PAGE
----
Scientists have uncovered evidence of hundreds of feet of ice underneath the surface of the Red Planet.
Not only did Mars once have water covering much of its surface eons ago, it is still there, trapped in the form of ice underneath the Martian soil. That is the conclusion of a new study that indicates there may be layers of ice 300 feet thick in some place at areas of the Red Planet known as “scarps,” which are steep banks or slopes.
These scarps have a blue-black hue, which scientists think may betray the presence of thick ice based on an an examination of the data. It would be a tremendous find, as it would not only expand our understanding of Mars, but also provide new leads in the search for life and provide a potentially necessary resource for a manned mission to the planet.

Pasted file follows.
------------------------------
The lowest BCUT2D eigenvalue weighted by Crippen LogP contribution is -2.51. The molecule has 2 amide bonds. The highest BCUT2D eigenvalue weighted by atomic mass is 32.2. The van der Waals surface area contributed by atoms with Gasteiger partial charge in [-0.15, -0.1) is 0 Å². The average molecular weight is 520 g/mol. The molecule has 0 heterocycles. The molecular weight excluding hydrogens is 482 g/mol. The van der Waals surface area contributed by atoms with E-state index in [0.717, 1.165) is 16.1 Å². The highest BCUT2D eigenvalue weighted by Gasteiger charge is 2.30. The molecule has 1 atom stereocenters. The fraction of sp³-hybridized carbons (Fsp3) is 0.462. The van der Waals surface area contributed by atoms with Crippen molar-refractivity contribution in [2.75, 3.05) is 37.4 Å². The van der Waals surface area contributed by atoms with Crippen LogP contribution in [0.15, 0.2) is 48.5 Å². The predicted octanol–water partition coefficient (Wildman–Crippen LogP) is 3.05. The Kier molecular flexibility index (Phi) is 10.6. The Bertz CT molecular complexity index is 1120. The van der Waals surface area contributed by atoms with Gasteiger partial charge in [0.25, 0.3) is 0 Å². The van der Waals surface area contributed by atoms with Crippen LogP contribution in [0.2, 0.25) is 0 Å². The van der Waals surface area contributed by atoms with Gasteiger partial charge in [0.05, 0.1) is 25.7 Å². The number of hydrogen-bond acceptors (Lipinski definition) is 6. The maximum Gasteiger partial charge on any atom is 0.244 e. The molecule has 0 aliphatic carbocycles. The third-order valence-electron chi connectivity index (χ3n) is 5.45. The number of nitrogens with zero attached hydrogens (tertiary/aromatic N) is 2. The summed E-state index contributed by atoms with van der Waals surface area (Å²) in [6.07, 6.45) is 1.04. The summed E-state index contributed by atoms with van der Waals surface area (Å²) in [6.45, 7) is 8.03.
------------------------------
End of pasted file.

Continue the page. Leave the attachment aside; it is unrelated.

Scientists examined a total of eight of these scarps. Scientists have long known that there is water somewhere on the planet, but have come up with numerous theories on where it all went.
“Erosion on Mars is exposing deposits of water ice, starting at depths as shallow as one to two meters below the surface and extending 100 meters or more,” reads a statement from the American Association for the Advancement of Science. “The ice is a critical target for science and exploration: it affects modern geomorphology, is expected to preserve a record of climate history, influences the planet’s habitability, and may be a potential resource for future exploration. Whilst water ice is known to be present in some locations on Mars, many questions remain about its layering, thickness, purity, and extent.
“Now, Colin Dundas and colleagues have pinpointed eight locations, using the Mars Reconnaissance Orbiter (MRO), where steep, pole-facing slopes created by erosion expose substantial quantities of sub-surface ice,” the statement continues. “The fractures and steep angles indicate that the ice is cohesive and strong, the authors say. What’s more, bands and variations in color suggest that the ice contains distinct layers, which could be used to understand changes in Mars’ climate over time (the ice sheets themselves likely formed as snow accumulated over time).”